Professor Adrian Miller is of the Jirrbal people of North Queensland and is the Deputy Vice-President, Indigenous Engagement, BHP Chair of Indigenous Engagement and Director of the Centre for Indigenous Health Equity Research at CQUniversity. His previous appointments include Pro Vice-Chancellor Indigenous Leadership at Charles Darwin University, Academic Director of Indigenous Education and Research and Professor of Indigenous Research at Griffith University, Professor and Head of School at Southern Cross University, Founding Head of the Department of Indigenous Studies at Macquarie University and Deputy Head of School at James Cook University.
During the past 22 years in higher education, his experience has been in management, leadership, academic program development, teaching and research. Professor Miller has a research track record in competitive grants with both the Australian Research Council (ARC) and National Health and Medical Research Council (NHMRC) grant schemes totalling over $10 million.
The highly collaborative way he has undertaken research has contributed to intellectual and methodological developments in health and education fields. Professor Miller is an Associate Investigator working with other researchers in the Key Populations research area in APPRISE.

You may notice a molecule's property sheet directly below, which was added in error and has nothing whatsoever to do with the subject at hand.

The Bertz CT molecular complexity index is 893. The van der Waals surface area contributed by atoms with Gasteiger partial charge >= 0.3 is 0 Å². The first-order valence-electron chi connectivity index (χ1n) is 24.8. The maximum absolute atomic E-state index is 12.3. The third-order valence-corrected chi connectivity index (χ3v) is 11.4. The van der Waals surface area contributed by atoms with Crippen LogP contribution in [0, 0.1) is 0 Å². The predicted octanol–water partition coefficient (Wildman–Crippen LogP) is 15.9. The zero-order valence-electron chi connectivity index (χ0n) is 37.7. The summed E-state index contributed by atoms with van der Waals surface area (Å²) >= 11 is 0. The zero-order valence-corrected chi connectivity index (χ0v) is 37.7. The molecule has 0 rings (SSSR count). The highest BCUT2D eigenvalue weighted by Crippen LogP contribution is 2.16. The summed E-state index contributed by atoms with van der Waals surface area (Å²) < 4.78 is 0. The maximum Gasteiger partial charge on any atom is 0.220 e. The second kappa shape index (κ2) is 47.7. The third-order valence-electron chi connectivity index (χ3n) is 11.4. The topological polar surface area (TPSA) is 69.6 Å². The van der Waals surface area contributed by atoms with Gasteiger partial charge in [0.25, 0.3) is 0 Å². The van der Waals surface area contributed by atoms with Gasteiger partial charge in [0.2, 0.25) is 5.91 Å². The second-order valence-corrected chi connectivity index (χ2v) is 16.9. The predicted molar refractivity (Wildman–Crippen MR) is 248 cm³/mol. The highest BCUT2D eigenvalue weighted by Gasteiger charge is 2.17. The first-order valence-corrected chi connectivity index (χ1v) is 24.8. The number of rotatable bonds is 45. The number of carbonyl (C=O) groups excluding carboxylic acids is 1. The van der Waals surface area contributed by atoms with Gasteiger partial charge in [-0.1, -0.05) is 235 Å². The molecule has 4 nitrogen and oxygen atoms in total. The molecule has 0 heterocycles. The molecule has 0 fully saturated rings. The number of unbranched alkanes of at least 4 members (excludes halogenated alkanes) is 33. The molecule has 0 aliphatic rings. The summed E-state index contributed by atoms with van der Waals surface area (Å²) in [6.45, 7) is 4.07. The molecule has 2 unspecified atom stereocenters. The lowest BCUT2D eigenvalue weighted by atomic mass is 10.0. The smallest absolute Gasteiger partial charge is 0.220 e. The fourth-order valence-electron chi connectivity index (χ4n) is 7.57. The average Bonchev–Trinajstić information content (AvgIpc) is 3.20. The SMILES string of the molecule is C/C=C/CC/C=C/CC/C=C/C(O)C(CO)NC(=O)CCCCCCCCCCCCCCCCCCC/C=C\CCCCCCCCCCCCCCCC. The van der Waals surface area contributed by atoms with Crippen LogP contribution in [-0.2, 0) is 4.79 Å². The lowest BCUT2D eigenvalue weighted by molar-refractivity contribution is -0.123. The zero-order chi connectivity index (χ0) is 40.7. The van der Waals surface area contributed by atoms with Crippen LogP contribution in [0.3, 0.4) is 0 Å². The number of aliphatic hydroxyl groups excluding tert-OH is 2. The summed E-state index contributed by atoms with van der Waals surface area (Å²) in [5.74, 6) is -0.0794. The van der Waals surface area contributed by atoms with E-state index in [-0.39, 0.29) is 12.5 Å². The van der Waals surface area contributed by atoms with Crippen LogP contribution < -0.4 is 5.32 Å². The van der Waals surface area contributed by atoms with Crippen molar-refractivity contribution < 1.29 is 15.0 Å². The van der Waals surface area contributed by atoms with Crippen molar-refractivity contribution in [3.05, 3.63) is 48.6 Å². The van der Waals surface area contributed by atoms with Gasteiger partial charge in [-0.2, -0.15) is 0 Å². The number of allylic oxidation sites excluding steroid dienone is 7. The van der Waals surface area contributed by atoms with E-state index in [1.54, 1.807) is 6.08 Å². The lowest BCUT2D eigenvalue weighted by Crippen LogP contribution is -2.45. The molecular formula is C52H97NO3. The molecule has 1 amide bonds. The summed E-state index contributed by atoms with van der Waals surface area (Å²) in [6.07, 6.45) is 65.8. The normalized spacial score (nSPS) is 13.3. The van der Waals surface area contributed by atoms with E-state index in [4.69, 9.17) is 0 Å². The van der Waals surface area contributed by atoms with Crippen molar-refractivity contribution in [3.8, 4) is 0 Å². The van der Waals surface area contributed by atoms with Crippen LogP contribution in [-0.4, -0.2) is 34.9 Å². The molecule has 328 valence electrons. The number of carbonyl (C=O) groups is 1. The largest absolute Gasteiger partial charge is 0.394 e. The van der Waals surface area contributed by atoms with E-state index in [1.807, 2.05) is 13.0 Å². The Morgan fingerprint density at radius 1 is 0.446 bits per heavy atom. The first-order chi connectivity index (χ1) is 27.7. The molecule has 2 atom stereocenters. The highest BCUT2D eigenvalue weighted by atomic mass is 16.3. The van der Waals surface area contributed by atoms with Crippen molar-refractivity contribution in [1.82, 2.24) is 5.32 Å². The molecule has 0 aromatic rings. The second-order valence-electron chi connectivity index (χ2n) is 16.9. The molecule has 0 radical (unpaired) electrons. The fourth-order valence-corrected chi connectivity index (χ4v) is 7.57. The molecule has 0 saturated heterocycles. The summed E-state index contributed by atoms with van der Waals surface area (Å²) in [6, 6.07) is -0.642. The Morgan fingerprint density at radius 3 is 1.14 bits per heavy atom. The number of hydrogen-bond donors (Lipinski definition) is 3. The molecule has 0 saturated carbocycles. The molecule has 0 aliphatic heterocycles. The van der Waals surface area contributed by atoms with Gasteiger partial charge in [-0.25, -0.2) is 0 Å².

- Adaptation of the First Few Hundred protocol for infectious disease events for Aboriginal and Torres Strait Islander populations
- Community perspectives on distributing an initially limited supply of vaccines in the event of an influenza pandemic
- First Nations Disaster Management Plans for COVID-19
- Privileging Aboriginal voices in infectious disease emergencies
- Engage, understand, listen and act: evaluation of Community Panels to privilege First Nations voices in pandemic planning and response in Australia
- Leading with local solutions to keep Yarrabah safe: a grounded theory study of an Aboriginal community-controlled health organisation’s response to COVID-19
- Letter to the Editor in response to the article by Borg et al
- Planning for and responding to pandemic influenza emergencies: it’s time to listen to, prioritize and privilege Aboriginal perspectives